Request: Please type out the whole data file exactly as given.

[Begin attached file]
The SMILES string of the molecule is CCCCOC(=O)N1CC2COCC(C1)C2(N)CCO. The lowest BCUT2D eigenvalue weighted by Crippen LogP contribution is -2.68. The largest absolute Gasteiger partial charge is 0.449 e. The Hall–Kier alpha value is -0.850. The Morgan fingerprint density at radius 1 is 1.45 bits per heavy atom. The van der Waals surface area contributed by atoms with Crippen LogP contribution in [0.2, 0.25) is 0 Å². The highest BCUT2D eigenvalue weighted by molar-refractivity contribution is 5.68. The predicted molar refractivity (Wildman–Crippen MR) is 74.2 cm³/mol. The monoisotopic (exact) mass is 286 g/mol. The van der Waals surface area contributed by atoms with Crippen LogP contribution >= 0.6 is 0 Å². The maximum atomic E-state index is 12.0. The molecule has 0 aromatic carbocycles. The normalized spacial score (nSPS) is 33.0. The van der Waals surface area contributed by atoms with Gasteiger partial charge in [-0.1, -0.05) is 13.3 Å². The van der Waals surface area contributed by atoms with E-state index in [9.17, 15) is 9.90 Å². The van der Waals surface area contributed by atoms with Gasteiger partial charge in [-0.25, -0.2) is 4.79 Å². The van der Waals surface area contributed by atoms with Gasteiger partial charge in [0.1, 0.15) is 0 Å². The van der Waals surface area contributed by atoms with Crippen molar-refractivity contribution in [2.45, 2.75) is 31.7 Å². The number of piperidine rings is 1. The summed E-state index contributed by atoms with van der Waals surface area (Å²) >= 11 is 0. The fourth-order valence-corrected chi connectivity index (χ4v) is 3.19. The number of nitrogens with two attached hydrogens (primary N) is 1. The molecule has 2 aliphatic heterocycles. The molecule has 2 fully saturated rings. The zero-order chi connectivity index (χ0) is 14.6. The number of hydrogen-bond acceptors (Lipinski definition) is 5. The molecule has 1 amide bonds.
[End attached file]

The SMILES string of the molecule is CCCCOC(=O)N1CC2COCC(C1)C2(N)CCO. The lowest BCUT2D eigenvalue weighted by Crippen LogP contribution is -2.68. The largest absolute Gasteiger partial charge is 0.449 e. The Hall–Kier alpha value is -0.850. The Morgan fingerprint density at radius 1 is 1.45 bits per heavy atom. The van der Waals surface area contributed by atoms with Crippen LogP contribution in [0.2, 0.25) is 0 Å². The highest BCUT2D eigenvalue weighted by molar-refractivity contribution is 5.68. The predicted molar refractivity (Wildman–Crippen MR) is 74.2 cm³/mol. The monoisotopic (exact) mass is 286 g/mol. The van der Waals surface area contributed by atoms with Crippen LogP contribution >= 0.6 is 0 Å². The maximum atomic E-state index is 12.0. The molecule has 0 aromatic carbocycles. The normalized spacial score (nSPS) is 33.0. The van der Waals surface area contributed by atoms with Gasteiger partial charge in [-0.1, -0.05) is 13.3 Å². The van der Waals surface area contributed by atoms with E-state index in [9.17, 15) is 9.90 Å². The van der Waals surface area contributed by atoms with Gasteiger partial charge in [-0.25, -0.2) is 4.79 Å². The van der Waals surface area contributed by atoms with Gasteiger partial charge in [0.1, 0.15) is 0 Å². The van der Waals surface area contributed by atoms with Crippen molar-refractivity contribution in [2.45, 2.75) is 31.7 Å². The number of piperidine rings is 1. The summed E-state index contributed by atoms with van der Waals surface area (Å²) >= 11 is 0. The fourth-order valence-corrected chi connectivity index (χ4v) is 3.19. The number of nitrogens with two attached hydrogens (primary N) is 1. The molecule has 2 aliphatic heterocycles. The molecule has 2 fully saturated rings. The zero-order chi connectivity index (χ0) is 14.6. The number of hydrogen-bond acceptors (Lipinski definition) is 5. The molecule has 1 amide bonds.